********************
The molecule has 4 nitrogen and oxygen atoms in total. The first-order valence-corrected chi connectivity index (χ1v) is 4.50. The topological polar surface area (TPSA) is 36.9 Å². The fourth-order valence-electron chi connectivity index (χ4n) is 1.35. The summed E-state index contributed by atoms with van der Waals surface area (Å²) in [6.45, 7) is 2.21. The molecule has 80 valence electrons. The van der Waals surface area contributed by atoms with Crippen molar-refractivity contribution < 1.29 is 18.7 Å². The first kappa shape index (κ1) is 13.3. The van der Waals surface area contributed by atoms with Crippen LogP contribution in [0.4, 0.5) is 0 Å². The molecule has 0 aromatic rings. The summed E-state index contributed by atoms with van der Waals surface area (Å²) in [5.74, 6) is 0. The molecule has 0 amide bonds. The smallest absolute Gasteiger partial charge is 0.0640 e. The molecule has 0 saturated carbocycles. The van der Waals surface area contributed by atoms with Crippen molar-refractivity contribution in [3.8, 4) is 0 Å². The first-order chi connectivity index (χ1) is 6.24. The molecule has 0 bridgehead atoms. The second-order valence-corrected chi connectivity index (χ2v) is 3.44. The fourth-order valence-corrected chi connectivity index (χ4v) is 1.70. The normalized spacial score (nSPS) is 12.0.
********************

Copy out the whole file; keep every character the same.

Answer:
The molecule has 4 nitrogen and oxygen atoms in total. The first-order valence-corrected chi connectivity index (χ1v) is 4.50. The topological polar surface area (TPSA) is 36.9 Å². The fourth-order valence-electron chi connectivity index (χ4n) is 1.35. The summed E-state index contributed by atoms with van der Waals surface area (Å²) in [6.45, 7) is 2.21. The molecule has 80 valence electrons. The van der Waals surface area contributed by atoms with Crippen molar-refractivity contribution < 1.29 is 18.7 Å². The first kappa shape index (κ1) is 13.3. The van der Waals surface area contributed by atoms with Crippen LogP contribution in [0.4, 0.5) is 0 Å². The molecule has 0 aromatic rings. The summed E-state index contributed by atoms with van der Waals surface area (Å²) in [5.74, 6) is 0. The molecule has 0 amide bonds. The smallest absolute Gasteiger partial charge is 0.0640 e. The molecule has 0 saturated carbocycles. The van der Waals surface area contributed by atoms with Crippen molar-refractivity contribution in [3.8, 4) is 0 Å². The first-order chi connectivity index (χ1) is 6.24. The molecule has 0 bridgehead atoms. The second-order valence-corrected chi connectivity index (χ2v) is 3.44. The fourth-order valence-corrected chi connectivity index (χ4v) is 1.70. The normalized spacial score (nSPS) is 12.0.